Methods for Microbiome preservation

A. Cell Alive System (CAS) Technique for Intact Microbiome Preservation
The Cell Alive System (CAS), is a novel technique primarily developed to improve the preservation method in food industry, especially for preservation of raw seafood items. In this technique, the spinning motion of water during freezing prevents formation of crystal lattices. The presence of alternating or oscillating magnetic field and mechanical vibrations in this system induces uniform cooling and minimum size ice crystal formation in preserved sample. This process prevents cellular and molecular damage to the preserved sample. CAS freezing technology has been approved as a well-optimized tool for long-term preservation of deep-sea sediment samples for geo-microbiological studies. With suitable improvements to this methodology, researchers might be able to achieve more storage time and viability.

B. Cryopreservation and Lyophilization in Microbiome Preservation
Cryopreservation and lyophilisation are well-known methods for long-term preservation of microbial cultures. Cryoprotectants are a group of chemicals, which prevent the ice crystal formation during freezing process. Also, ultra-low temperature gives a high stability and viability to the microbial cells. Glycerol and DMSO are commonly used cryoprotectants. However, Galacto-oligosaccharides (GOS) another cryoprotectant is getting more attention due to its prebiotic properties. Different microbes behave differently in terms of viability and stability with different cryoprotectants and more study is needed to be done in this area.

C. Gelatine Disk Method: Preservation of Sample During Transportation
This is a simple bacterial preservation technique using gelatine disk. This method gives good result for successful preservation of a number of pathogens but, did not perform well for prolonged preservation of Vibrio and Neisseria species. Gelatine disk method allows survival of fastidious organisms up to one year at – 20 C storage. There is no direct report on the use of the gelatine disk method for the conservation of an intact microbiome, but due to its ability to preserve the viability and functional stability of a variety of bacterial strains, researchers may consider this technique to be a potential alternative to long-term microbiome preservation.

D. Cellular Immobilization or Entrapment
Cellular immobilization or entrapment in the gelling matrix is another alternative for long-term preservation of microbial viability and functionality. Formation of micro-droplets or beads with different gelling agents like alginate and Acacia-gum is well known method of microbial cell entrapment. This method is getting good response in probiotic industry due to better survival and functionality of the entrapped cells compared to other preservation methods and sustained release in gut after intake. Organisms of probiotic importance like Bifidobacterium and Enterococcus have been preserved using this method. Adding cryoprotectants and antioxidants to the gelling matrix ensures long-term survival and stability of entrapped cells. This method is used with pure culture of microbes however like other preservation methods it can be explored for mixed microbiome preservation, and protocols needs to be optimized.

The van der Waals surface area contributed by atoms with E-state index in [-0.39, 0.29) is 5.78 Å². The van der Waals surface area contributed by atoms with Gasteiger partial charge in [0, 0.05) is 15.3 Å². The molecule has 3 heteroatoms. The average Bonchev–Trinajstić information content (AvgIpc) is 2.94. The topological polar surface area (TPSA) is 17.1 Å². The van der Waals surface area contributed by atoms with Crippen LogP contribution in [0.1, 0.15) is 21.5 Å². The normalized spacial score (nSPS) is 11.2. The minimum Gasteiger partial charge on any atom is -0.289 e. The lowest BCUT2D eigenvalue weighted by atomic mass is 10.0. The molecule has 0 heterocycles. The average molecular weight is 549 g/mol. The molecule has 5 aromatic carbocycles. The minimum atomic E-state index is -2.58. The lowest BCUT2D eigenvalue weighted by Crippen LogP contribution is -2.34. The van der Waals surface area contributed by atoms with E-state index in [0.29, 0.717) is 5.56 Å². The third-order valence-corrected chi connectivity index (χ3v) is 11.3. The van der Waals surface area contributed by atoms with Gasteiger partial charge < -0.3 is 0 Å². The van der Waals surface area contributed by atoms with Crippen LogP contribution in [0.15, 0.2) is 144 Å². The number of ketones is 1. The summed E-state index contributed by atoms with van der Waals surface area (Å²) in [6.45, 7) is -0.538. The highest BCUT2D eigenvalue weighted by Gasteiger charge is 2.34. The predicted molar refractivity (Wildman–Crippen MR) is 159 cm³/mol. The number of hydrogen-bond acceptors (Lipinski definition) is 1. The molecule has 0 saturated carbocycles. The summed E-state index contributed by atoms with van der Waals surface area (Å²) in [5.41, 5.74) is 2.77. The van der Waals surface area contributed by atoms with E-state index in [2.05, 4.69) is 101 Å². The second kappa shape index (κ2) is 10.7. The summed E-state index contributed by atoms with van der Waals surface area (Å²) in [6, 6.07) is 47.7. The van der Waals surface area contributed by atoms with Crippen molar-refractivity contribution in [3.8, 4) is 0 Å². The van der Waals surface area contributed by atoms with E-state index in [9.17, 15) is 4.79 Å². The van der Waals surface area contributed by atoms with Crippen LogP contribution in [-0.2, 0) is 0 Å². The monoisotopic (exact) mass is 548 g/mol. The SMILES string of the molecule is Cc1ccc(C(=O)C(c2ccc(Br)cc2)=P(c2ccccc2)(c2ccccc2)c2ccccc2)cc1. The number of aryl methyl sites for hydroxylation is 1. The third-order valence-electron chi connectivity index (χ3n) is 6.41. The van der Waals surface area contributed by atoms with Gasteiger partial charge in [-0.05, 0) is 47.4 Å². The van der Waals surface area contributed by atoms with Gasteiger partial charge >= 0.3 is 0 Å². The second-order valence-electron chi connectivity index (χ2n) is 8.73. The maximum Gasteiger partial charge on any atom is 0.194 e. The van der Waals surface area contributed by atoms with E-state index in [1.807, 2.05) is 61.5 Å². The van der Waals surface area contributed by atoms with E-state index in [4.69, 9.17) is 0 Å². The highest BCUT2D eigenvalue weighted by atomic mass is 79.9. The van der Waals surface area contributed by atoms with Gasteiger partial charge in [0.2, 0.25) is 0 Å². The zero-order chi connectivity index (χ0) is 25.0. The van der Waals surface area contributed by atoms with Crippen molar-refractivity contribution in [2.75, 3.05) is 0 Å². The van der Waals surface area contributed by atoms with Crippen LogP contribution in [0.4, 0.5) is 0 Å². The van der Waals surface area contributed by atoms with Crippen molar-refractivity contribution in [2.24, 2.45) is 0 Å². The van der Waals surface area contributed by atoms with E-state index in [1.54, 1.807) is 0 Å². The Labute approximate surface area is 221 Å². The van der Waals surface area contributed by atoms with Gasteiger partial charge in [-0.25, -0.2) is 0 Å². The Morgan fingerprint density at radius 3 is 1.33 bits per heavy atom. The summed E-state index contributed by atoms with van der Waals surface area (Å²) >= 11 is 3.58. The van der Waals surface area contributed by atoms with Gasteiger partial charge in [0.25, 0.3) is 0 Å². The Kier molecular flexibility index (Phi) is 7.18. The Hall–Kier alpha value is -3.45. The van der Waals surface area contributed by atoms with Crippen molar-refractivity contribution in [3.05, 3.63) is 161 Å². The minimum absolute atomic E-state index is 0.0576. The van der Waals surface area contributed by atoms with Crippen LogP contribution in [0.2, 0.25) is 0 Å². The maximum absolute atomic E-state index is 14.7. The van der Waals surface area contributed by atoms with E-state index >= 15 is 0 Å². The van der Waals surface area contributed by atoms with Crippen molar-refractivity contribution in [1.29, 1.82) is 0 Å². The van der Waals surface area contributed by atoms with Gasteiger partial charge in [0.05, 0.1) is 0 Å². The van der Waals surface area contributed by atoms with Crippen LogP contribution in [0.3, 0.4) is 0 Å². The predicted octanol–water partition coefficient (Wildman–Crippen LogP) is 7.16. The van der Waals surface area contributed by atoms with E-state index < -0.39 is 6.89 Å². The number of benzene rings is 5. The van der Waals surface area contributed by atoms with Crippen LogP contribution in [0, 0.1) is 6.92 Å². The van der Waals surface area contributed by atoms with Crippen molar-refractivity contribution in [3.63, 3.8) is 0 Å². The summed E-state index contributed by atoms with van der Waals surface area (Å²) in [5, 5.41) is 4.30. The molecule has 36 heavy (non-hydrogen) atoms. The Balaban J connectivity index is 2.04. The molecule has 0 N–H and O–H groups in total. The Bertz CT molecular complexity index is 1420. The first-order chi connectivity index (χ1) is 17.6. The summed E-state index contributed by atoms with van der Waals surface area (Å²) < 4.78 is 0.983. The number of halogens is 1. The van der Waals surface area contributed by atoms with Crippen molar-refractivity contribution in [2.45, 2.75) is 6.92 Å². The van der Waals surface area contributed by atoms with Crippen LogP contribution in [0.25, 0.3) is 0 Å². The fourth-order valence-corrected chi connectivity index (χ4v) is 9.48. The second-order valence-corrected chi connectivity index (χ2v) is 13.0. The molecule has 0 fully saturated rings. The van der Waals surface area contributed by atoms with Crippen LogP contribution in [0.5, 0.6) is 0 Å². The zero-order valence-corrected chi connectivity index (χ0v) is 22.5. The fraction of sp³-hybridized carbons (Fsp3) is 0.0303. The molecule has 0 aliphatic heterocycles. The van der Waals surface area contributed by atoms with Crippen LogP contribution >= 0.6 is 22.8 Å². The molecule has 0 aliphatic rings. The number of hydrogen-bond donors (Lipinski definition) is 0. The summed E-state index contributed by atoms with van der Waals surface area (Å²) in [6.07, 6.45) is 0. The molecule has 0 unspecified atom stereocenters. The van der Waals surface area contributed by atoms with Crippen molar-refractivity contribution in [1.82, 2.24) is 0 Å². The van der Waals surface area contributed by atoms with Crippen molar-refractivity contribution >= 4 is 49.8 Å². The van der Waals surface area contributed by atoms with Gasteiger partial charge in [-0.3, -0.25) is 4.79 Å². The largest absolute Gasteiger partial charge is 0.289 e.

F. Electrospinning and Electrospraying (Microencapsulation) in Microbiome Preservation
Many microbial cells are sensitive to micro-environmental changes and it’s difficult to preserve them using normal preservation techniques. Microencapsulation method works better for such sensitive microbes. Electrospinning and Electrospraying are novel microencapsulation techniques used to maintain the viability and functionality of microorganisms. For Electrospinning, the viscosity of the polymer is high. Polymer solution in Electrospraying is less visocus, offering nano- or microscale fibres of polymer entrapped microbial cells and small droplets (beads) respectively. Unlike other methods, non-involvement of temperature in these processes reduce the protein- denaturation from harsh temperature conditions and consequently increase the cellular viability and functionality during preservation. Since both these methods are used for small groups of microbes, further studies are required to test its preservation efficiency for other group of microbes.

Reference: https://link.springer.com/article/10.1007/s12088-020-00880-9

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